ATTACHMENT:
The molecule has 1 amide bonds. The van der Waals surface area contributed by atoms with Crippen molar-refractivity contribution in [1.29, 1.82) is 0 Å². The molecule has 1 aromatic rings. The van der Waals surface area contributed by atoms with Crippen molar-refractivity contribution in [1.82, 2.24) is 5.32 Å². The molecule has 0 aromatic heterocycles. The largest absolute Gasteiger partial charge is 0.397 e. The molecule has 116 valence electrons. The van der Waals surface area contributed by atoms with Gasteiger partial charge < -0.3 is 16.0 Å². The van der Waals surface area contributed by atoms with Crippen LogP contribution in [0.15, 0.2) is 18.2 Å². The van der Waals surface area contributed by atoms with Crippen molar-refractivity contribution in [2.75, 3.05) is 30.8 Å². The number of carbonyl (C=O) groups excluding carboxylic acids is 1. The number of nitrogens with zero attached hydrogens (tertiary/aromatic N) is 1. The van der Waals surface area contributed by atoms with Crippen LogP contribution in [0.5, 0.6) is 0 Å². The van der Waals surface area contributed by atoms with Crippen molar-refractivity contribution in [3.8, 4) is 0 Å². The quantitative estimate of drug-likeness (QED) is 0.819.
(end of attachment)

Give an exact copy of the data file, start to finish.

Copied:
The molecule has 1 amide bonds. The van der Waals surface area contributed by atoms with Crippen molar-refractivity contribution in [1.29, 1.82) is 0 Å². The molecule has 1 aromatic rings. The van der Waals surface area contributed by atoms with Crippen molar-refractivity contribution in [1.82, 2.24) is 5.32 Å². The molecule has 0 aromatic heterocycles. The largest absolute Gasteiger partial charge is 0.397 e. The molecule has 116 valence electrons. The van der Waals surface area contributed by atoms with Gasteiger partial charge < -0.3 is 16.0 Å². The van der Waals surface area contributed by atoms with Crippen LogP contribution in [0.15, 0.2) is 18.2 Å². The van der Waals surface area contributed by atoms with Crippen molar-refractivity contribution in [2.75, 3.05) is 30.8 Å². The number of carbonyl (C=O) groups excluding carboxylic acids is 1. The number of nitrogens with zero attached hydrogens (tertiary/aromatic N) is 1. The van der Waals surface area contributed by atoms with Crippen LogP contribution in [0.5, 0.6) is 0 Å². The van der Waals surface area contributed by atoms with Crippen molar-refractivity contribution in [3.8, 4) is 0 Å². The quantitative estimate of drug-likeness (QED) is 0.819.